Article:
Plastic and the Environment

By Jake Mawhinney and Isabella Longo
DEC 11, 2018

How much plastic do you think you use? Though people don’t realize it, the amount of plastic used as a society has drastically increased in the past years. According to Saint Thomas Aquinas High School’s (STA) Marine Biology teacher, Ms. Aimee Lowe, 1,500 plastic bottles are discarded every minute. Plastic bottles aren’t the only form of this material that is being dumped into the environment. Many other types of disposable packaging are responsible for the plastic build up, which poses a great problem for the state of today’s environment.

The reality of the plastic crisis is that people are disposing plastic products in our environment faster than they decompose. The convenience of disposable packaging seems to outweigh the evils this packaging inflicts on the world around us. Sea turtles and marine creatures are constantly in the spotlight when discussing the issue of plastic, and rightfully so. Because of the excessive amount of plastic carelessly tossed into the ocean each day, marine animals cannot help but ingest some. Plastic particles soon become deadly because they cannot be digested, and the animals can no longer ingest nutritious food. Eventually they starve, which ultimately leads to their demise. According to Ms. Lowe, “By 2050 it is estimated that there will be more plastic in the ocean than fish, pound for pound.”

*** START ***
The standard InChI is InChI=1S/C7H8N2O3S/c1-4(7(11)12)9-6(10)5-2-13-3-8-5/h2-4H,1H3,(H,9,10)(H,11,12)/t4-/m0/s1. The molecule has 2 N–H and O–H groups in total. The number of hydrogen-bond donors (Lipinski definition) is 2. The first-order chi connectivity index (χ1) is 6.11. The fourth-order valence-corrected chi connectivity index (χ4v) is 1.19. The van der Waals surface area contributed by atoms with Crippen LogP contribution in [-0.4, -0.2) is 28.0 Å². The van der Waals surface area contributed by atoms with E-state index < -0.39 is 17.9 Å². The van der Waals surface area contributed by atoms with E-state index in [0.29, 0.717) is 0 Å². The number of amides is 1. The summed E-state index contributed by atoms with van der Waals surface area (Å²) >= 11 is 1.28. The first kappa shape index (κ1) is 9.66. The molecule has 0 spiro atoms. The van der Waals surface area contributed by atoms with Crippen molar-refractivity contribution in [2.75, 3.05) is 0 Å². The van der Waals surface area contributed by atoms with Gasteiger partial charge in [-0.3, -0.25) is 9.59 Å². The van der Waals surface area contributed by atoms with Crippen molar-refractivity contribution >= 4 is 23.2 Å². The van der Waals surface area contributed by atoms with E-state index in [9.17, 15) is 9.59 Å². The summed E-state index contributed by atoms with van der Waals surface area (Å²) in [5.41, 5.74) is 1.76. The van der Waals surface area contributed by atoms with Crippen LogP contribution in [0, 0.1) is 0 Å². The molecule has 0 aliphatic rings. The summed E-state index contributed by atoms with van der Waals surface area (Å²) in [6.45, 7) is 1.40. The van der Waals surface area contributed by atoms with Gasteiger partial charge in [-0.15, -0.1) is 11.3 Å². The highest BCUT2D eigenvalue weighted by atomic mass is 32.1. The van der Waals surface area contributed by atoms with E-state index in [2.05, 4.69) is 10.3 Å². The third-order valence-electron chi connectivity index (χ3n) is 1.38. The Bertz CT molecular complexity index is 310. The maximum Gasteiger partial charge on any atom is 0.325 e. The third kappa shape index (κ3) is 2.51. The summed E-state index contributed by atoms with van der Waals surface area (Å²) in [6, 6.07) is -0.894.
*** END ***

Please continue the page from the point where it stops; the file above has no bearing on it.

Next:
A landfill engulfed with plastic waste. Photo: Pexels

All of this plastic accumulating in the ocean could be easily avoided. The most common way to correctly dispose of plastic is recycling, but this rarely happens in today’s society. According to the UN environment website, “Only 9% of all plastic waste ever produced has been recycled. About 12% has been incinerated, while the rest — 79% — has accumulated in landfills, dumps or the natural environment.” Recycling is key to our society because it guarantees relief for our oceans, and environment. It assures that the plastic waste that humans produce is used for the environment and not against it.

Plastic alternatives are abundant, but not widely spread. Some believe the convenience factor is somewhat lost when using refillable bottles or reusable bags, but that is a small price to pay for a healthier environment. Business Insider reporter Mara Leighton, offered many alternatives some of which included cost effective ways to reduce plastic waste. These alternatives include silicon bags, reusable food wraps, glass carafes, disposable wooden cutlery, and reusable metal straws.
Organizations like our STA recycling corps help reduce plastic waste in our school environment. The team is headed by Ms. Lowe and allows a plastic aware school environment.

 

Feautre Photo: Mali Maeder from Pexels